If the high was short, the unravelling (and see saw) was long.  I see the National Malaise as a sign that America's confidence was shot, the awakening over.  Reagan defined unraveling politics.  So, depending on the markers you choose, September 11 was close to the expected start of a 4T.  The conservatives on the old site were certainly ready to nominate Bush 43 as Grey Champion early on.

But, anyway, with the crazy timing of the cycles after the mid 40s, an age shift, and the failed crisis, we are pretty much in uncharted territory.  We need a progressive juggernaut, a holding on to the White House and Congress that will not see saw after two years of aggressive progressive rule.  It is not clear that Trump has managed that, though I do see it likely that he has flipped the see saw.  I could see the reds electing a kinder gentler candidate in the mold of Trump or Palin if no one acknowledges their point of view.  They could convince themselves that the problem is Trump, not their values, and look again for someone to make the old red values work.

I do not think the old red values will work, but I do not think the reds are quite ready to admit it.
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#72
As I wrote in another thread, a 4T is the time in which social forces, economic reality, and the outright distinction between truth and falsehood, winnows out what works and what doesn't. The success in such may at times reflect the level of bloodletting, as in World War II or the American Civil War.

I see Donald Trump as a likely scapegoat (polling suggests such) representing much that is wrong in contemporary America. He exemplifies the Seven Deadly Sins (anger, envy, greed, lust, excess, sloth, and hubristic pride) and three sins of equal lethality (cruelty, deceit, and cowardice) as few others have. People associated with him have faced severe legal consequences.

Democracy is worth preserving (there are no good alternatives), and I expect that we will want what Abraham Lincoln called "a new Birth of Freedom". Capitalism (probably more capitalism, which means a revival of small business as a share of the economy) is preferable to government ownership unless there are severe questions of equity. OK, so we end up with a social-market economy that affords more opportunity, and maybe we have graduated income taxes that create niches for small-scale entrepreneurs. We need to recognize that education is necessary both as training for work and as a means of making life off work meaningful.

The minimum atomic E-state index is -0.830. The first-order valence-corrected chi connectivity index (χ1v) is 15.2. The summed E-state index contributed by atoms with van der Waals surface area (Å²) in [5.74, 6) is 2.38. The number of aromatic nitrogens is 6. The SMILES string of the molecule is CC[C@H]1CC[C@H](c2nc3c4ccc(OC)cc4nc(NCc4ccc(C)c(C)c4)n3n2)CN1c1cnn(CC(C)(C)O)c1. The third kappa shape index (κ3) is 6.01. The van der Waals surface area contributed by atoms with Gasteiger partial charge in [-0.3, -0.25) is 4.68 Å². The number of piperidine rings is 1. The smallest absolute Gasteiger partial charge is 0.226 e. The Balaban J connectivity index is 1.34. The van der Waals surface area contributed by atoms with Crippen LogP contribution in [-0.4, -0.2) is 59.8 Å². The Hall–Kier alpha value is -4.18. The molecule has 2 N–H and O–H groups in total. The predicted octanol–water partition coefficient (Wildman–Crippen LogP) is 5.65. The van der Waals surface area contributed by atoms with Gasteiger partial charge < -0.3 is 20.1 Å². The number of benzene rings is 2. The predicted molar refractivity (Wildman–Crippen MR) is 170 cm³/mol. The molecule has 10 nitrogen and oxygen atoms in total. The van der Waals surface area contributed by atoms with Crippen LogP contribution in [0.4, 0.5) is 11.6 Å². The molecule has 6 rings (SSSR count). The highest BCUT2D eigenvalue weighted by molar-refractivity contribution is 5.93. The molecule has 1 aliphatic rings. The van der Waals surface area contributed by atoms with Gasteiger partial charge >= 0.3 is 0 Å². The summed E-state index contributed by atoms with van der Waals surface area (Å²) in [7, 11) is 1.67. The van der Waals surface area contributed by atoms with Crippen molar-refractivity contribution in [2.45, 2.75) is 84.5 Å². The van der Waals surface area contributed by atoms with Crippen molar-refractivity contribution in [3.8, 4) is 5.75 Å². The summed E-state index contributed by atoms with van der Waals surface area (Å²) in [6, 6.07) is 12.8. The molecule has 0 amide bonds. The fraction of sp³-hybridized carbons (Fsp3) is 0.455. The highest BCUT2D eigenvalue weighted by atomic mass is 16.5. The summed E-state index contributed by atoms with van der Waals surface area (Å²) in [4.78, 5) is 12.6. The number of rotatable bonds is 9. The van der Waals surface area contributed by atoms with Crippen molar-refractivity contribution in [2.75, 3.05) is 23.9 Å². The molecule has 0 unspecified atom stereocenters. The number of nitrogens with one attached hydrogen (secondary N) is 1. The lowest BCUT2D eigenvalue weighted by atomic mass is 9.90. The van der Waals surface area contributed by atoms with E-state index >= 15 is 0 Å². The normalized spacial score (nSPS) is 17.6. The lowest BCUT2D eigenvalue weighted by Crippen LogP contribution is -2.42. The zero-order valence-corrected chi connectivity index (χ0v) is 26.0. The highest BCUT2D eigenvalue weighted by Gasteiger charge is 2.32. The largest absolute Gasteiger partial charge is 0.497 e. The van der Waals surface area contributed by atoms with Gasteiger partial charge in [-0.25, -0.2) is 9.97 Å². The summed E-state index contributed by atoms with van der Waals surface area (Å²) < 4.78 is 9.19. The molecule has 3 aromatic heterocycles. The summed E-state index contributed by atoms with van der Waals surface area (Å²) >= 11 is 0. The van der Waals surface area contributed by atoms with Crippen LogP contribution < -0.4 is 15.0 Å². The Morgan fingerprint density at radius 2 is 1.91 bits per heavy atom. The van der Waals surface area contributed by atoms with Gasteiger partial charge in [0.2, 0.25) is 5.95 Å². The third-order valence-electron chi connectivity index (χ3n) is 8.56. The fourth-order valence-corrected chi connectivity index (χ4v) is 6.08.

I see Barack Obama as a portent of the sort of leaders that we will have after the 1T is over -- a mature, sixty-year-old Reactive (Obama acted like a sixty-year-old, mellowed Reactive when he was in his mid-40s). Obama was more like an Eisenhower than like an FDR or a Lincoln. Well, in view of Trump, we were certainly not ready for an FDR or Lincoln.
The ideal subject of totalitarian rule is not the convinced Nazi or the dedicated Communist  but instead the people for whom the distinction between fact and fiction, true and false, no longer exists -- Hannah Arendt.


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#73
As you know, I am floating the idea that we are in a new age, that some of the lessons learned and exercises in changing values will be different.  We might look to the Consciousness Revolution more than the religious awakenings or great wars for making the transitions in values.

One area that doesn't seem to have changed is really bad conservative presidents just before a transition trying to make the older ideas work.  We have had Buchanan and Hoover.  I didn't think you would get worse than Bush.  Trump seems to have managed it.

And yet there are also forces trying to demonize.  Going the other way, the chief victim has been Hillary.  But there are still blue forces trying to portray Trump in a bad light.  In doing so, they have moved the bar as to what is acceptable.  Sexual harassment which was long part of the culture has become grounds for removal in many places.  Racist positions have come out into the open, but become similarly unacceptable in some ways, and big red flags in others.

I'll accept that this demonization was common in past Information Age crises too, that there were people in their reporting and governance trying to make Buchanan, Hoover and others with older values look bad.  From the next High's values perspective, using the new values, they were bad.  Some were slaveholders.  Some forced horrible work conditions on workers.  They accepted and embodied the old values and did not see clearly that they were acting very immorally by the new.  They did see their profits, and justified the old behaviors by their profits.

You remember all that, and Trump still looks bad.  Pbower's recent portrayal of him as embodying the seven deadly sins and more seems apt.  We should not calmly accept people like that in our highest office.

And yet, there is the Tea Party base.  They might eventually accept that Trump is bad, but not see the old values as bad.  They will see the obvious bias of the blue press and politicians, and not see the flaws in the values, where the blue see a need to act.  This is almost predictable.  Well, cancel the 'almost'.  They might try to push the old values by electing another person in the Trump - Palin mold who doesn't have Trumps personal flaws, but will promise to make the red values work, to cling to Reagan's unraveling memes.

I'll repeat that we are in a new age.  We are unlikely to settle the red-blue clash in a war.  The conflict will not be mistakable as a religious awakening, similar to the earlier American great awakenings.  It will be stormy, reminiscent more of the Consciousness Revolution than anything else.